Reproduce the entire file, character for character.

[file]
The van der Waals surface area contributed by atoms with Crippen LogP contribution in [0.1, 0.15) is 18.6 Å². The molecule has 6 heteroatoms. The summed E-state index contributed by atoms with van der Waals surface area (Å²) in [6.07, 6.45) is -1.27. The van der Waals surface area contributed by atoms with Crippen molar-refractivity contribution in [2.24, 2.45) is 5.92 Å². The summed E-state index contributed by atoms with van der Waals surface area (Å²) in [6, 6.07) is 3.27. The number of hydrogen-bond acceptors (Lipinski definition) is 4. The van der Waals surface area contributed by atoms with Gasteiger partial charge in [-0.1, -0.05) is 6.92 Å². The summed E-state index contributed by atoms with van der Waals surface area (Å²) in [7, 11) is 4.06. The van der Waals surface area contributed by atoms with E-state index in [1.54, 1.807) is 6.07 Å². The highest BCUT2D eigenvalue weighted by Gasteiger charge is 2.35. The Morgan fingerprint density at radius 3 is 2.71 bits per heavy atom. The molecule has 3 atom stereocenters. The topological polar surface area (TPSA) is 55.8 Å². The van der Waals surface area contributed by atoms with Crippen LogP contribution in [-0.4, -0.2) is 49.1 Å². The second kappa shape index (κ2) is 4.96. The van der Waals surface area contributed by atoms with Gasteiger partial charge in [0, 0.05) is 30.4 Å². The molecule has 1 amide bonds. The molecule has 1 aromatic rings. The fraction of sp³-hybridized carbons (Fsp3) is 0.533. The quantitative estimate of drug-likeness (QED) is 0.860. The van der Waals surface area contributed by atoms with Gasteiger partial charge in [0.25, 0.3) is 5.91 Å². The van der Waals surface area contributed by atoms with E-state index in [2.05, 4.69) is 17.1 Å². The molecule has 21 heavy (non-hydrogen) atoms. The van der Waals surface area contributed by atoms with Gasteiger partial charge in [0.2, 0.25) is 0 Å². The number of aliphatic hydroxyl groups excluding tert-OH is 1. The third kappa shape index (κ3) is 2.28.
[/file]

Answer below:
The van der Waals surface area contributed by atoms with Crippen LogP contribution in [0.1, 0.15) is 18.6 Å². The molecule has 6 heteroatoms. The summed E-state index contributed by atoms with van der Waals surface area (Å²) in [6.07, 6.45) is -1.27. The van der Waals surface area contributed by atoms with Crippen molar-refractivity contribution in [2.24, 2.45) is 5.92 Å². The summed E-state index contributed by atoms with van der Waals surface area (Å²) in [6, 6.07) is 3.27. The number of hydrogen-bond acceptors (Lipinski definition) is 4. The van der Waals surface area contributed by atoms with Gasteiger partial charge in [-0.1, -0.05) is 6.92 Å². The summed E-state index contributed by atoms with van der Waals surface area (Å²) in [7, 11) is 4.06. The van der Waals surface area contributed by atoms with E-state index in [1.54, 1.807) is 6.07 Å². The highest BCUT2D eigenvalue weighted by Gasteiger charge is 2.35. The Morgan fingerprint density at radius 3 is 2.71 bits per heavy atom. The molecule has 3 atom stereocenters. The topological polar surface area (TPSA) is 55.8 Å². The van der Waals surface area contributed by atoms with Crippen LogP contribution in [-0.4, -0.2) is 49.1 Å². The second kappa shape index (κ2) is 4.96. The van der Waals surface area contributed by atoms with Gasteiger partial charge in [0, 0.05) is 30.4 Å². The molecule has 1 amide bonds. The molecule has 1 aromatic rings. The fraction of sp³-hybridized carbons (Fsp3) is 0.533. The quantitative estimate of drug-likeness (QED) is 0.860. The van der Waals surface area contributed by atoms with Gasteiger partial charge in [0.25, 0.3) is 5.91 Å². The van der Waals surface area contributed by atoms with E-state index in [2.05, 4.69) is 17.1 Å². The molecule has 21 heavy (non-hydrogen) atoms. The van der Waals surface area contributed by atoms with Gasteiger partial charge in [0.2, 0.25) is 0 Å². The number of aliphatic hydroxyl groups excluding tert-OH is 1. The third kappa shape index (κ3) is 2.28.